- The manufacturing sector has been contracting for a few quarters.
- Money supply (M2) has collapsed over the past few quarters, making access to capital more difficult.
- The Index of Leading Economic Indicators (LEI) has moved into negative territory, which is a decent predictor of recession.
As we wrote in our last commentary, recessions are a normal part of the economic cycle (about one every five years), and shallow recessions aren’t really something long-term investors need to lose too much sleep over. It would really take a “hard landing,” such as the Great Financial Crisis for our view to turn into broad pessimism. At this point, everyone expects to have a recession in the near term and much of that view should already be priced into the capital markets. Other important considerations…certain asset classes do very well during recessions and stocks have actually turned in positive returns in about 50% of recessionary periods. We are positioned accordingly.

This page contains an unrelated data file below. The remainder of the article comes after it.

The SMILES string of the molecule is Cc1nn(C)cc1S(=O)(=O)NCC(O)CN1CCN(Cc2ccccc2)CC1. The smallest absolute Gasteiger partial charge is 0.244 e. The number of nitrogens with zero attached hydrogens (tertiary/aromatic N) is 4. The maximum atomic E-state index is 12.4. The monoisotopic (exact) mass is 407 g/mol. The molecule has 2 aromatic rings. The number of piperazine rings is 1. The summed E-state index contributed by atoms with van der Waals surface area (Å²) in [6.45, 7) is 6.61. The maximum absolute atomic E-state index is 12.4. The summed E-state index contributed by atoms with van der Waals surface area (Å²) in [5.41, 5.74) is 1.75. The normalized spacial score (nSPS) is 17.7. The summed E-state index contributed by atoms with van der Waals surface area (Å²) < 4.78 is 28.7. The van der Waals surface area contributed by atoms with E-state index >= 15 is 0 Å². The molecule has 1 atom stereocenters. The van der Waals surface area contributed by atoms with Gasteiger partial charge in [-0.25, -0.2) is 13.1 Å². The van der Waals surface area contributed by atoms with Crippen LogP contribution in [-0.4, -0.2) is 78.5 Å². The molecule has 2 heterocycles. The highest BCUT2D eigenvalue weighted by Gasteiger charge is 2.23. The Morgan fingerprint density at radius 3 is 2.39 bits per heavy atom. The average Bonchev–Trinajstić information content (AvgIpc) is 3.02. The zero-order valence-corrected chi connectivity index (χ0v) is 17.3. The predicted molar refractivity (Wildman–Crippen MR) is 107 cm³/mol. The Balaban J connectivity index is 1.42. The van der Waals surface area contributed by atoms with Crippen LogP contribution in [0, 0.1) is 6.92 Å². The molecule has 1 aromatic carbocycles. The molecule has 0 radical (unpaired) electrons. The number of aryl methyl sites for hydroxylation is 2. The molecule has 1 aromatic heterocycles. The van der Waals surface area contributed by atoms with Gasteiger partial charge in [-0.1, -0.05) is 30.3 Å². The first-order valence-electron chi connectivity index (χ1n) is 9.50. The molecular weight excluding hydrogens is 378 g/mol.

Equity Markets Overview
Q1’s equity returns mark the second consecutive quarter of strong results. We have a long way to go to recover all of the losses from 2022, but so far, so good. Why has the market done well if we may be heading into a recession? The market is a forward pricing mechanism and is therefore looking out several months and pricing in many factors that can be construed as good news:
- Lower inflation
- A Fed pivot in monetary policy
- China’s economy reopening
- A bottoming in the corporate earnings contraction
- A systemic banking crisis averted
To reiterate, we are definitely not of the opinion that there is any type of all clear signal here. In fact, we used the recent market strength in January and February to take some chips off the table. As a firm, we moved between 6% – 12% stock exposure in client portfolios into the safety of money market funds. These funds are currently yielding over 4.50%. It’s been about 15 years since money markets and CDs have yielded over 4%, so we were excited to capitalize on the opportunity. From a tactical standpoint, our plan is to unwind this cash position over the next several months as more favorable conditions present themselves in the equity markets.